QuantumScape starts shipping EV battery prototypes

In this photo illustration the QuantumScape logo is seen on a smartphone and a pc screen.

Pavlo Gonchar | SOPA Pictures | LightRocket | Getty Images

Electric vehicle battery startup QuantumScape said Tuesday that it has begun shipping prototypes of its batteries to automotive customers, a key milestone that it had aimed to hit by year-end.

The company’s shares rose in premarket trading immediately following the news.

QuantumScape said it has begun shipping “A0” samples of its battery cells to its automaker clients. These samples are nearly full-size prototypes that will allow the automakers to test and begin the process of validating the company’s technology for automotive use.

QuantumScape didn’t name the automakers receiving prototypes, but German auto giant volkswagen is a long-time investor in the company.

The news that QuantumScape is shipping prototypes is an important milestone for the startup, but actual commercial production is still at least a few years away.

QuantumScape has been working for several years to develop a viable “solid-state” battery for electric vehicles. Solid-state batteries are so called because they don’t need the liquid or gel electrolyte found inside existing batteries. A solid-state battery pack can be smaller and lighter than a lithium-ion pack of similar capacity, with much less risk of catching fire.

The technology holds much promise for EVs, but researchers have struggled for years to make a solid-state battery that will hold up over years of recharging. QuantumScape has developed an innovative component – ​​a battery “separator” made of a proprietary flexible ceramic material – that, in lab tests, has given its batteries the ability to survive more than 800 charging cycles.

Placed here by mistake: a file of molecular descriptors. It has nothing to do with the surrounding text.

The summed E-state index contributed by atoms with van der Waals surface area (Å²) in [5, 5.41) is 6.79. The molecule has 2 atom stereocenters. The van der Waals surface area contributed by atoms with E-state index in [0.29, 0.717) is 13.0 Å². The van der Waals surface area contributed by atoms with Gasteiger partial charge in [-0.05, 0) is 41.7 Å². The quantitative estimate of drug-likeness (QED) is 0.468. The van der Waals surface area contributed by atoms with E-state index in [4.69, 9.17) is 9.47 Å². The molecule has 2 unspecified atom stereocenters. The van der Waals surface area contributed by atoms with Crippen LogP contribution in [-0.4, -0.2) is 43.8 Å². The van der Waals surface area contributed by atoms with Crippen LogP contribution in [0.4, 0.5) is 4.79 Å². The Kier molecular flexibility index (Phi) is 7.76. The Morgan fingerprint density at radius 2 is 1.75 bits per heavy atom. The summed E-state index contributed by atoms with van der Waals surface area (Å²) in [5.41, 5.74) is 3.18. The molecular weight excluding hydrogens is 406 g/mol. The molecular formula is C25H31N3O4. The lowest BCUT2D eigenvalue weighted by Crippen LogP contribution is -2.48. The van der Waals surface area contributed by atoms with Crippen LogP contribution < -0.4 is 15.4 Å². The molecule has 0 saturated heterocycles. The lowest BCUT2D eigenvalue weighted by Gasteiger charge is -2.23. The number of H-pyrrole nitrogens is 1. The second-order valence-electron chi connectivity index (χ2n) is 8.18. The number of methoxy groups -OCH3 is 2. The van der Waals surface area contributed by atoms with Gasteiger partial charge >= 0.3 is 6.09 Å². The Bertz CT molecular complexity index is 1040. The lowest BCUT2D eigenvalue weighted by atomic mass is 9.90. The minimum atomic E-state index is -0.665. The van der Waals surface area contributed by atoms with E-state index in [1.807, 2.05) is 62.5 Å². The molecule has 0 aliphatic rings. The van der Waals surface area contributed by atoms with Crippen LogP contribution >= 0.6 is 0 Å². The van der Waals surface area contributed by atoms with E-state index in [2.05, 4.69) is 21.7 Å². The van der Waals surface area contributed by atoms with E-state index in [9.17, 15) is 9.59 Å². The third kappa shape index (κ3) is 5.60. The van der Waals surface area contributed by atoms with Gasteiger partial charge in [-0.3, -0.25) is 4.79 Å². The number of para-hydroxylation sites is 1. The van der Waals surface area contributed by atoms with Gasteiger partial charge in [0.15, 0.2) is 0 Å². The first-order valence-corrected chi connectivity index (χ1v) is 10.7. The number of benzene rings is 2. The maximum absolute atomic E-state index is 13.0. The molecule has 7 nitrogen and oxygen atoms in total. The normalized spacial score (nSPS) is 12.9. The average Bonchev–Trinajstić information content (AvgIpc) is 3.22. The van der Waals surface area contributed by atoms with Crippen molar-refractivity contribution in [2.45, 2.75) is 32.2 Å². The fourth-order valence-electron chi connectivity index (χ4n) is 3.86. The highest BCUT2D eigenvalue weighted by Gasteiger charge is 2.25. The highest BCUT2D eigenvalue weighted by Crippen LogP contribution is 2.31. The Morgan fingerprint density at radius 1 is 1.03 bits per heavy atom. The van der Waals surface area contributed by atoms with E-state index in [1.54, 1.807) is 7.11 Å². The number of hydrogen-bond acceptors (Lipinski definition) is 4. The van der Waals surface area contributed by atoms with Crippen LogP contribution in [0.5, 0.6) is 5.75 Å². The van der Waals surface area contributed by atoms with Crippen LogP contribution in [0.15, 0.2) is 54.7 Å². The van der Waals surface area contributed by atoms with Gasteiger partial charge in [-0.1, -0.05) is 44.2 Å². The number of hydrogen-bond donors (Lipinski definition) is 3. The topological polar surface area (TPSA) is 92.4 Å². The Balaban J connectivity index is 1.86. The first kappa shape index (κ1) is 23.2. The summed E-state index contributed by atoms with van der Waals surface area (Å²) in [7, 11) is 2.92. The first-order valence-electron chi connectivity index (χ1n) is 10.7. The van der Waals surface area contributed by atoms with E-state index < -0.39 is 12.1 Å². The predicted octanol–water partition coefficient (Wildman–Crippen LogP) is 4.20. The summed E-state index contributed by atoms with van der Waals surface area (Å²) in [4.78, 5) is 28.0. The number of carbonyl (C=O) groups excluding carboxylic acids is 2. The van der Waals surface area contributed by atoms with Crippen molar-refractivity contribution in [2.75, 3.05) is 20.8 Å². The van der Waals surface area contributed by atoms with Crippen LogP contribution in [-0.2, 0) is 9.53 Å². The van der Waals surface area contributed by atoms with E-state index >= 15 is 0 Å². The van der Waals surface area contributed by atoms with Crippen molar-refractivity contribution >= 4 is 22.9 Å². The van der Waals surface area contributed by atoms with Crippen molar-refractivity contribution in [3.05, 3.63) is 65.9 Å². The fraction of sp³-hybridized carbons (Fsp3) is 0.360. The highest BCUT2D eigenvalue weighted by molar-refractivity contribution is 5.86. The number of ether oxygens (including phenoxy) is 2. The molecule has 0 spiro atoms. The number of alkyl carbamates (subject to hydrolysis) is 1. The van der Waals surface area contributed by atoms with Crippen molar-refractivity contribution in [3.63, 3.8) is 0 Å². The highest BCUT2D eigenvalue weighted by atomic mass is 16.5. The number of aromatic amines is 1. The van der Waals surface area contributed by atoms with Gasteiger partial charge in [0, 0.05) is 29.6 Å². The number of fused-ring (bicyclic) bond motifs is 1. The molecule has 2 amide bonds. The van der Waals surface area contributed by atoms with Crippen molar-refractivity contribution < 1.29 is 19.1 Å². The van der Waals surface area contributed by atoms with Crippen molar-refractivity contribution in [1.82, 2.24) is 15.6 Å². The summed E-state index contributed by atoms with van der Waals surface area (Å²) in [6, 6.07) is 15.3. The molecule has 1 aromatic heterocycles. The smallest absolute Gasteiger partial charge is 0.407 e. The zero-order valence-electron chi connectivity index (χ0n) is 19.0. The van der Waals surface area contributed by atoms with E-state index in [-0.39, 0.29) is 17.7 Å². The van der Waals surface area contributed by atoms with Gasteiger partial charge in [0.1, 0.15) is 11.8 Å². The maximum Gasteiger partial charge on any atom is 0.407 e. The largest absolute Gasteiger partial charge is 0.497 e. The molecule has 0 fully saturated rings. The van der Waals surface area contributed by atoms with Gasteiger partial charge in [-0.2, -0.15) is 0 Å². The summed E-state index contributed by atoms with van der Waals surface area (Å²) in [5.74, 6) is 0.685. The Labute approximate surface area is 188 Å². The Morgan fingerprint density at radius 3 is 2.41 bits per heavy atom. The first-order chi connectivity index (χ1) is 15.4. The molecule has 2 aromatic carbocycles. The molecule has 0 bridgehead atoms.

That’s about the number that an EV’s battery pack would be expected to endure over its lifetime – but scaling up that technology from the laboratory bench to something usable in an EV has been a slow process. Even after today’s milestone, the company isn’t expected to deliver production-ready prototypes to its customers before 2025.

“While this milestone brings us closer to our ultimate goal, there’s still a lot to do before this technology becomes a commercial product, and we now turn our attention to this important work,” CEO Jagdeep Singh said in a statement on Tuesday.

Through Monday’s close, QuantumScape’s shares were down over 73% in 2022.

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